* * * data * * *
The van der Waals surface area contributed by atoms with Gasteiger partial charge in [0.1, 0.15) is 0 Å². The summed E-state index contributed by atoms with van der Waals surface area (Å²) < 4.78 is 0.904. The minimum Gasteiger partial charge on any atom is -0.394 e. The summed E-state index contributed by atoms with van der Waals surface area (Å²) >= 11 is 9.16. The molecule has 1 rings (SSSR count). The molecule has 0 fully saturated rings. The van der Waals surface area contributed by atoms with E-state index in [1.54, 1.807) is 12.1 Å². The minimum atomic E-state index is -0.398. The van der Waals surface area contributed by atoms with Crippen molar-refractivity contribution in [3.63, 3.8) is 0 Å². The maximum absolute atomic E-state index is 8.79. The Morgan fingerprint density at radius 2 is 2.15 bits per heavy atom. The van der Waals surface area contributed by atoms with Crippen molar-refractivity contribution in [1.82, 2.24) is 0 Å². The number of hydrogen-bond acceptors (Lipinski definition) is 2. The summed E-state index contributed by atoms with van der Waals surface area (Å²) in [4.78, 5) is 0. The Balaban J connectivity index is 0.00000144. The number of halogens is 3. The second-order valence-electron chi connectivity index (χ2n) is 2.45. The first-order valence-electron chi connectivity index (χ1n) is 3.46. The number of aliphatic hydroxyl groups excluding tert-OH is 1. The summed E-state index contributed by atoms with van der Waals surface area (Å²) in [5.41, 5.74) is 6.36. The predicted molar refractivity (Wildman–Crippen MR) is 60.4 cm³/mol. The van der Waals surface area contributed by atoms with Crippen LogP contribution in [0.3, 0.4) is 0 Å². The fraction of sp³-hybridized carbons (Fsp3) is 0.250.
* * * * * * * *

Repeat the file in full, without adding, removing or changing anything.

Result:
The van der Waals surface area contributed by atoms with Gasteiger partial charge in [0.1, 0.15) is 0 Å². The summed E-state index contributed by atoms with van der Waals surface area (Å²) < 4.78 is 0.904. The minimum Gasteiger partial charge on any atom is -0.394 e. The summed E-state index contributed by atoms with van der Waals surface area (Å²) >= 11 is 9.16. The molecule has 1 rings (SSSR count). The molecule has 0 fully saturated rings. The van der Waals surface area contributed by atoms with E-state index in [1.54, 1.807) is 12.1 Å². The minimum atomic E-state index is -0.398. The van der Waals surface area contributed by atoms with Crippen molar-refractivity contribution in [3.63, 3.8) is 0 Å². The maximum absolute atomic E-state index is 8.79. The Morgan fingerprint density at radius 2 is 2.15 bits per heavy atom. The van der Waals surface area contributed by atoms with Crippen molar-refractivity contribution in [1.82, 2.24) is 0 Å². The number of hydrogen-bond acceptors (Lipinski definition) is 2. The summed E-state index contributed by atoms with van der Waals surface area (Å²) in [4.78, 5) is 0. The Balaban J connectivity index is 0.00000144. The number of halogens is 3. The second-order valence-electron chi connectivity index (χ2n) is 2.45. The first-order valence-electron chi connectivity index (χ1n) is 3.46. The number of aliphatic hydroxyl groups excluding tert-OH is 1. The summed E-state index contributed by atoms with van der Waals surface area (Å²) in [5.41, 5.74) is 6.36. The predicted molar refractivity (Wildman–Crippen MR) is 60.4 cm³/mol. The van der Waals surface area contributed by atoms with Crippen LogP contribution in [0.3, 0.4) is 0 Å². The fraction of sp³-hybridized carbons (Fsp3) is 0.250.